We’ve all heard about the increasing prevalence of data ‘breaches’ and ‘hackings’.
Some well-publicised examples include:
The hacking of Microsoft’s Business Productivity Online Suite in 2010;
- The theft and publication of 6 million user passwords from LinkedIn in 2012. This was followed up in May 2016, when hackers stole and posted for sale on the dark web an estimated 167 million LinkedIn email addresses and passwords; and
- The breach of 68 million user accounts at Dropbox in 2012, where the offender gained access to email addresses, passwords, and nearly 5 gigabytes of data.
One of the things that really upset users is that many of these major breaches were kept under wraps by the affected companies for many years which prevented the users from being able to act to protect their data, or seek compensation from the companies.
Rather than sit on its hands, our government has decided to try and do something about it. The relevance and practicality of this response is open to debate. But if your business turns over $3 million or more, or if you have less than $3 million turnover but fall under the other applicability rules, then you need to understand these measures which come into effect from February 2018.
What are these measures and how do they impact you? In this article, we provide a crash course on these changes, and some tips on how to make sure your business complies.
What are the key changes to the Privacy Act?
Starting from 22 February 2018, all ‘APP entities’ will be required to notify the Office of the Australian Information Commissioner (OAIC) if a ‘Notifiable Data Breach’ occurs. The OAIC refers to this as the “Notifiable Data Breach (NDB) scheme”.
Who must comply with the NDB scheme?
The NDB scheme will apply to all ‘APP entities’. APP entities are entities that are required to comply with the Australian Privacy Principles under the Privacy Act.
‘APP entities’ includes all businesses with an annual turnover of more than $3 million.
‘APP entities’ also includes small businesses (i.e. businesses with turnovers of less than $3 million) if they are:
- Private sector health service providers (including medical practitioners, pharmacists, gyms and weight loss clinics);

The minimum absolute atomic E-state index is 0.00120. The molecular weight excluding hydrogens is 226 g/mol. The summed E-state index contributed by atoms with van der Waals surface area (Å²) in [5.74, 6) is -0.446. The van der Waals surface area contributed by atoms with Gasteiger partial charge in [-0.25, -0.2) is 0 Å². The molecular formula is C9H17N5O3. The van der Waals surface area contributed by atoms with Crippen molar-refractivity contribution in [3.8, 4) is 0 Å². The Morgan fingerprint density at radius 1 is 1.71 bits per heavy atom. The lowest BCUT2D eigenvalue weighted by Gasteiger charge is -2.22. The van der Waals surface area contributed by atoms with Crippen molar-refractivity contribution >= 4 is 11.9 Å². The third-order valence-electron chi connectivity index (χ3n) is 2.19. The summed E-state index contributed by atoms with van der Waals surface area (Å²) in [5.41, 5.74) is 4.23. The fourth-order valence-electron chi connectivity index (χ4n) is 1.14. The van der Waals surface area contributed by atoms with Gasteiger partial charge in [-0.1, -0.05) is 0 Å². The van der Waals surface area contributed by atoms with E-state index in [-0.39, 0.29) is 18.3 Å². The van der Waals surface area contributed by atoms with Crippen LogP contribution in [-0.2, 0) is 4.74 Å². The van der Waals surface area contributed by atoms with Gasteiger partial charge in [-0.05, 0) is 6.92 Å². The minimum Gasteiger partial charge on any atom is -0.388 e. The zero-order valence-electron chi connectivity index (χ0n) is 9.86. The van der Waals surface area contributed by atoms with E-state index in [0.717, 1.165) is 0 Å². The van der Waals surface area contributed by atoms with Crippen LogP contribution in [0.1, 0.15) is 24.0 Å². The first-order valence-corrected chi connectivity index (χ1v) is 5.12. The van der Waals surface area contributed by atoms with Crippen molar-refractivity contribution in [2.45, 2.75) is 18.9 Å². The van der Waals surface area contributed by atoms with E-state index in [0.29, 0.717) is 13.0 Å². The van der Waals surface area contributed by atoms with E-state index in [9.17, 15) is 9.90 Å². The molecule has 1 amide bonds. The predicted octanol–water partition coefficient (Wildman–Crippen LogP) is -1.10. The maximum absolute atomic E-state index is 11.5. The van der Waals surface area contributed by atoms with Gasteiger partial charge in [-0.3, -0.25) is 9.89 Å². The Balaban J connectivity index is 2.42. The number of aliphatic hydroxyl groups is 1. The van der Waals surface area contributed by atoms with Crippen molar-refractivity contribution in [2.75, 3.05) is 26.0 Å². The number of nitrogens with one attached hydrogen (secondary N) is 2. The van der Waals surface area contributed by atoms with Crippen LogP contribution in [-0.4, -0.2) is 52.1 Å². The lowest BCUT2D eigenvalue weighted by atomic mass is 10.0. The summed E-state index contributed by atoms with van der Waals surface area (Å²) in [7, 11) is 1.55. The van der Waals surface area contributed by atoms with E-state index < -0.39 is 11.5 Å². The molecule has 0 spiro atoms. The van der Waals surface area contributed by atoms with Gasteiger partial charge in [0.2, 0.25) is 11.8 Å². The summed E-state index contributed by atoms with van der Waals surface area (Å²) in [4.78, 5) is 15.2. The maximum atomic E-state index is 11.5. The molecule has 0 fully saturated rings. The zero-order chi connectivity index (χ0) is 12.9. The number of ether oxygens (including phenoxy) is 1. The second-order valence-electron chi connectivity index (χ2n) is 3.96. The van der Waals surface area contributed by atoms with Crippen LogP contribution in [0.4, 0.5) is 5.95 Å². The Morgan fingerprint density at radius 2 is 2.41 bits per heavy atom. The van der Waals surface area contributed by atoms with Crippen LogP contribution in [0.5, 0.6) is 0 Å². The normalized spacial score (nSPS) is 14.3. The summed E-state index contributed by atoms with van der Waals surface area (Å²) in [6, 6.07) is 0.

- Complementary therapists, such as chiropractors or psychologists;
- Childcare centres, private schools and private tertiary educational institutions;
- Businesses that sell or purchase personal information;
- Credit reporting bodies; or
- Related to a business that is an APP entity.
What new obligations are imposed by the NDB scheme?
The NDB scheme requires APP entities to notify the OAIC and any affected people as soon as practicable if they have a reasonable concern that a ‘Notifiable Data Breach’ has occurred.
A ‘data breach’ is defined generally as a situation where ‘personal information held by an agency or organisation is lost or subjected to unauthorised access, modification, disclosure, or other misuse or interference’.
A ‘Notifiable Data Breach’ arises if:
- There has been an unauthorised access or disclosure of information and it is reasonable to believe that it could result in serious harm to individuals (e.g. if your database has been hacked); or
- If information is lost where an unauthorised access is likely, and it is reasonable to believe that it could result in serious harm to individuals (e.g. if your employee forgot a folder with clients’ personal information in a public place).
The concept of ‘serious harm’
The effect of the new rules is to require business owners to consider the possible consequences of any data breach to determine whether it may cause ‘serious harm’ to an individual or individuals. This is a broad concept and may include physical, emotional, economic or financial harm or reputational damage.
To determine whether a data breach is likely to cause ‘serious harm’ (and is therefore a Notifiable Data Breach), you should consider factors such as:
- The type of information breached;
- Whether the information is protected by other security measures, and the probability that someone can overcome those measures;
- The people who may have access to the information as a result of the breach; and
- The nature of the harm that might arise from the breach.
What must you do if you identify or suspect a data breach?
If an APP entity suspects that a data breach has occurred, it must carry out an assessment within 30 days to verify whether the breach occurred and ascertain whether it is a Notifiable Data Breach.
How do you give notice of a Notifiable Data Breach?
The OAIC intends to publish an online form via which businesses can provide notification.
The breach must also be notified to the affected individuals using any reasonable direct method of communication (e.g. phone call, email, SMS or letter in the mail).